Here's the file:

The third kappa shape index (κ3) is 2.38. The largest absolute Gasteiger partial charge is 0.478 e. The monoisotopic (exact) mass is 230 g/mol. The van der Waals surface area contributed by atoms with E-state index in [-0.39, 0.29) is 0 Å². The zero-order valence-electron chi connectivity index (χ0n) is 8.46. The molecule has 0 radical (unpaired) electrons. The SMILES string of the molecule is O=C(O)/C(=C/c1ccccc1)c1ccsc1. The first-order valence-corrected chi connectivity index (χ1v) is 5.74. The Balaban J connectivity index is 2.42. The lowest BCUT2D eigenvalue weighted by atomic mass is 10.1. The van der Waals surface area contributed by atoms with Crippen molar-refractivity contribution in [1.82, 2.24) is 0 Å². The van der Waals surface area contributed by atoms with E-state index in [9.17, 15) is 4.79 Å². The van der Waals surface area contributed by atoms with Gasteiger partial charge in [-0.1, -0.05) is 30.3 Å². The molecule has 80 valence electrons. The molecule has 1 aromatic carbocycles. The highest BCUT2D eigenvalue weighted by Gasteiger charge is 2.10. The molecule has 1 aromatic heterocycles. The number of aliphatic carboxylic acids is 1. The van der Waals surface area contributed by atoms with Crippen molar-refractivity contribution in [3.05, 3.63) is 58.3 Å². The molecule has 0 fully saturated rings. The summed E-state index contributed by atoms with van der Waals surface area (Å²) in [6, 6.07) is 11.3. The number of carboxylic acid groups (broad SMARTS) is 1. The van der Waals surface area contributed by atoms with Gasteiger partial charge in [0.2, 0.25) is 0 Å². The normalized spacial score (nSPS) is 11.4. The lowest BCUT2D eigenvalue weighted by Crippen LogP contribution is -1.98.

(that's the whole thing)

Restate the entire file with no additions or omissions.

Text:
The third kappa shape index (κ3) is 2.38. The largest absolute Gasteiger partial charge is 0.478 e. The monoisotopic (exact) mass is 230 g/mol. The van der Waals surface area contributed by atoms with E-state index in [-0.39, 0.29) is 0 Å². The zero-order valence-electron chi connectivity index (χ0n) is 8.46. The molecule has 0 radical (unpaired) electrons. The SMILES string of the molecule is O=C(O)/C(=C/c1ccccc1)c1ccsc1. The first-order valence-corrected chi connectivity index (χ1v) is 5.74. The Balaban J connectivity index is 2.42. The lowest BCUT2D eigenvalue weighted by atomic mass is 10.1. The van der Waals surface area contributed by atoms with Crippen molar-refractivity contribution in [1.82, 2.24) is 0 Å². The van der Waals surface area contributed by atoms with E-state index in [9.17, 15) is 4.79 Å². The van der Waals surface area contributed by atoms with Gasteiger partial charge in [-0.1, -0.05) is 30.3 Å². The molecule has 80 valence electrons. The molecule has 1 aromatic carbocycles. The highest BCUT2D eigenvalue weighted by Gasteiger charge is 2.10. The molecule has 1 aromatic heterocycles. The number of aliphatic carboxylic acids is 1. The van der Waals surface area contributed by atoms with Crippen molar-refractivity contribution in [3.05, 3.63) is 58.3 Å². The molecule has 0 fully saturated rings. The summed E-state index contributed by atoms with van der Waals surface area (Å²) in [6, 6.07) is 11.3. The number of carboxylic acid groups (broad SMARTS) is 1. The van der Waals surface area contributed by atoms with Gasteiger partial charge in [0.2, 0.25) is 0 Å². The normalized spacial score (nSPS) is 11.4. The lowest BCUT2D eigenvalue weighted by Crippen LogP contribution is -1.98.